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The Knights of Arrethtrae Series Review by Hayden Fletcher

By Chuck Black
The Waterbrook Multnomah Publishing Group
12265 Oracle Blvd. Suite 200
Colorado Springs, CO 80921

Knights of valor...Knights of courage...Knights of the Prince!

This is the catchphrase for the epic series The Knights of Arrethtrae, another action-packed set of medieval-based allegories from the praiseworthy author Chuck Black. For any of Black's fans, or any fan of Christian fantasy, these books truly deliver. Blending adventure, romance, and epic sword fights with powerful messages that point to Scripture, The Knights of Arrethtrae is a series that needs to be a part of every young man's personal library.

Both this new trilogy and Black's first series, The Kingdom Series, are set in the mythical land of Arrethtrae, a medieval world that has fallen away from the plans of its great ruler and God-figure, the King. The Knights of Arrethtrae series occurs some time after the great resurrection of the King's Son, the Prince, which took place in Black's first series. The series introduces many new characters, along with characters that will be familiar to those who have read Black's previous works.

The series starts off with the explosive first novel, Sir Kendrick and The Castle of Bel Lione. In it, we follow a Knight of the Prince, Sir Duncan, and his more experienced mentor, Sir Kendrick, on an epic quest to discover more about a growing order of knights that have become a threat to the Prince's peaceful intentions for the land of Arrethtrae. Kendrick and his impulsive young apprentice encounter many dangers as they make their way to the heart of the new order, the great castle of Bel Lione. The great fortress holds many secrets within its stone walls, including the key to the mysterious disappearances of the surrounding villages' youth. Disaster strikes when Duncan himself disappears within the castle's walls. Kendrick must resort to the help of many a strange companion in his quest to free not only his friend but the entire kingdom of Arrethtrae. This book speaks of the dangers of secular youthful pleasures in an easy-to-read tale of brave knights, beautiful ladies, and vicious villains.

Sir Bentley and Holbrook Court, the second book in the series, was my personal favorite. The story begins with the knighting of the young man named Bentley into the city of Chessington's order of "Noble Knights." As this order is Black's alternate for the Pharisees of the time of Christ, Bentley soon discovers that there is still something missing in his life. He has obtained all that he thought possible--wealth, fame, the favor of women--and yet, he feels that his life still lacks a vital key. He begins to question the orders of his superiors, especially when he is commanded to kill innocent Followers of the Prince. Eventually he joins the Followers himself. Donning the guise of a lowly peasant, he and a deaf guide travel to Holbrook, a town that is ruled by a self-serving lord and his evil advisor. It is here that Bentley is discovered to be a caring young man, a point that is proven when he sacrifices his own welfare for that of a local maiden. Soon, Bentley finds himself in embroiled in dangerous circumstances, and it is only his trust in the Prince that gives him the heart to carry on in his daily fight. This story teaches how greed can cause devastation, but it also teaches how a merciful person can be a blessing to those around him.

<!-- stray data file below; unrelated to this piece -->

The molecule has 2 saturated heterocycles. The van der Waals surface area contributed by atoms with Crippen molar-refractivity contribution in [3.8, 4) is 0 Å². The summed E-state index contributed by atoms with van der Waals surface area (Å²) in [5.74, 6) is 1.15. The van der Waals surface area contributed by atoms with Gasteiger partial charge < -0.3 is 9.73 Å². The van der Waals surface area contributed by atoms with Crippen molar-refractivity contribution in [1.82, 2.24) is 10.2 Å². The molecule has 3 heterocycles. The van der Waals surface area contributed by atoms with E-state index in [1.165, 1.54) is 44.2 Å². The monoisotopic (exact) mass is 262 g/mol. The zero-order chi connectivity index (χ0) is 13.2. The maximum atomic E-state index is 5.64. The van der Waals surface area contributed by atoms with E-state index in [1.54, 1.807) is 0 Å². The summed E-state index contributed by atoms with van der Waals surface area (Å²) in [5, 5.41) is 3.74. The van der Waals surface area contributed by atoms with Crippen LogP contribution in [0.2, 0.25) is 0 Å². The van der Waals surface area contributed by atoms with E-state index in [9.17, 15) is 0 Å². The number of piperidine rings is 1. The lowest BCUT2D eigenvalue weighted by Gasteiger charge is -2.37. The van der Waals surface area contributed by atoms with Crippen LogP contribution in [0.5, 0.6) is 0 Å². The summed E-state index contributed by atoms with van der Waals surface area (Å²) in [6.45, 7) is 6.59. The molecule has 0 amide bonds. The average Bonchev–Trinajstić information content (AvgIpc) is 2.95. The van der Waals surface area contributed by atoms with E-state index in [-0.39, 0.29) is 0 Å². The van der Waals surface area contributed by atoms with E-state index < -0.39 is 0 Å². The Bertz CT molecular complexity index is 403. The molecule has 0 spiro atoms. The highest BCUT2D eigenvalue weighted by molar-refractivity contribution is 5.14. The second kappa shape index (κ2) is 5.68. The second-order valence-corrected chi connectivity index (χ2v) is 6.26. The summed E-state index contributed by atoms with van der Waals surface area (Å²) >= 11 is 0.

The third installment, Sir Dalton and The Shadow Heart, introduces us to Sir Dalton, a young knight who is in training at a local "haven" (Black's allegorical synonym for a church). As the story progresses, we learn that Dalton seeks to win the hand of a maiden who he has befriended, and to do so, he must embark on a mission under the tutelage of an older knight. Before he leaves, however, he must complete his training as a Knight of the Prince, a challenge that grows increasingly harder as his new instructor proves to be less of a true Knight of the Prince then he makes himself out to be. Before Dalton's training is fully complete, he is kidnapped by the evil lord Drox and taken to his underground fortress prison. Drox relies on the fear he inspires in his prisoners and forces them to doubt the Prince they once held so dear. Dalton manages to escape but feels compelled to return to the fortress and rescue the hundreds of other Knights imprisoned there. With the help of several friends and the guidance of a mysterious hermit, he throws off the doubt that has troubled him through his knighthood. Throughout the tale, Black shows his readers the dangers of doubt and what it can do to a follower of the Prince.

The books also include study questions that will inspire hours of conversation and discussion over such topics as greed, fear, doubt, mercy, belief, and love. These questions enable readers to easily study the novels on their own or lead a group through the adventures in an uplifting Christian setting.

While these books are some of the best allegories I have ever read, I do have one bit of warning about them: they are not for the faint of heart. As the battle scenes can often become thrillingly dangerous and even graphic, I would recommend these books to young men ages twelve and up.

I personally loved these books, and give them two thumbs way, way up. Brilliantly blending Biblical truth with awesome medieval stories, they are a great addition to any Christian's library. I highly recommend that everyone "journey to Arrethtrae, where knights of noble heart live and die in loyal service to the King and the Prince!"

Product review by Hayden Fletcher, The Old Schoolhouse® Magazine, LLC, April 2010